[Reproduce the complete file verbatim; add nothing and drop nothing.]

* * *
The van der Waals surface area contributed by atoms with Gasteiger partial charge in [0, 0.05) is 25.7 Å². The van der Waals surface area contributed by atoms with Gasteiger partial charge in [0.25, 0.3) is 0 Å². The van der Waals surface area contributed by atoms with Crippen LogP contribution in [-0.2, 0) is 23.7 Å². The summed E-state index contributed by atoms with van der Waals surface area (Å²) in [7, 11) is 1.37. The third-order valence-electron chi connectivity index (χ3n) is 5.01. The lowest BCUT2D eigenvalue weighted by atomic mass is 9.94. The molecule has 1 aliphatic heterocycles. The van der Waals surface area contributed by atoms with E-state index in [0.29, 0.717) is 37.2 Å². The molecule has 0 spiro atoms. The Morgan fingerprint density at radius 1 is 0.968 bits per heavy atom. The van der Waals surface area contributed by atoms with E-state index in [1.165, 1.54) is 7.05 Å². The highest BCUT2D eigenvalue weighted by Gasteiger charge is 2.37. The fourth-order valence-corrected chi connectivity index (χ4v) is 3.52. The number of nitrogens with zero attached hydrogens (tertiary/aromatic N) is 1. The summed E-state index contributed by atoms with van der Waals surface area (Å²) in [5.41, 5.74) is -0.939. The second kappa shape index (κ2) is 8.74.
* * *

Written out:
The van der Waals surface area contributed by atoms with Gasteiger partial charge in [0, 0.05) is 25.7 Å². The van der Waals surface area contributed by atoms with Gasteiger partial charge in [0.25, 0.3) is 0 Å². The van der Waals surface area contributed by atoms with Crippen LogP contribution in [-0.2, 0) is 23.7 Å². The summed E-state index contributed by atoms with van der Waals surface area (Å²) in [7, 11) is 1.37. The third-order valence-electron chi connectivity index (χ3n) is 5.01. The lowest BCUT2D eigenvalue weighted by atomic mass is 9.94. The molecule has 1 aliphatic heterocycles. The van der Waals surface area contributed by atoms with E-state index in [0.29, 0.717) is 37.2 Å². The molecule has 0 spiro atoms. The Morgan fingerprint density at radius 1 is 0.968 bits per heavy atom. The van der Waals surface area contributed by atoms with E-state index in [1.165, 1.54) is 7.05 Å². The highest BCUT2D eigenvalue weighted by Gasteiger charge is 2.37. The fourth-order valence-corrected chi connectivity index (χ4v) is 3.52. The number of nitrogens with zero attached hydrogens (tertiary/aromatic N) is 1. The summed E-state index contributed by atoms with van der Waals surface area (Å²) in [5.41, 5.74) is -0.939. The second kappa shape index (κ2) is 8.74.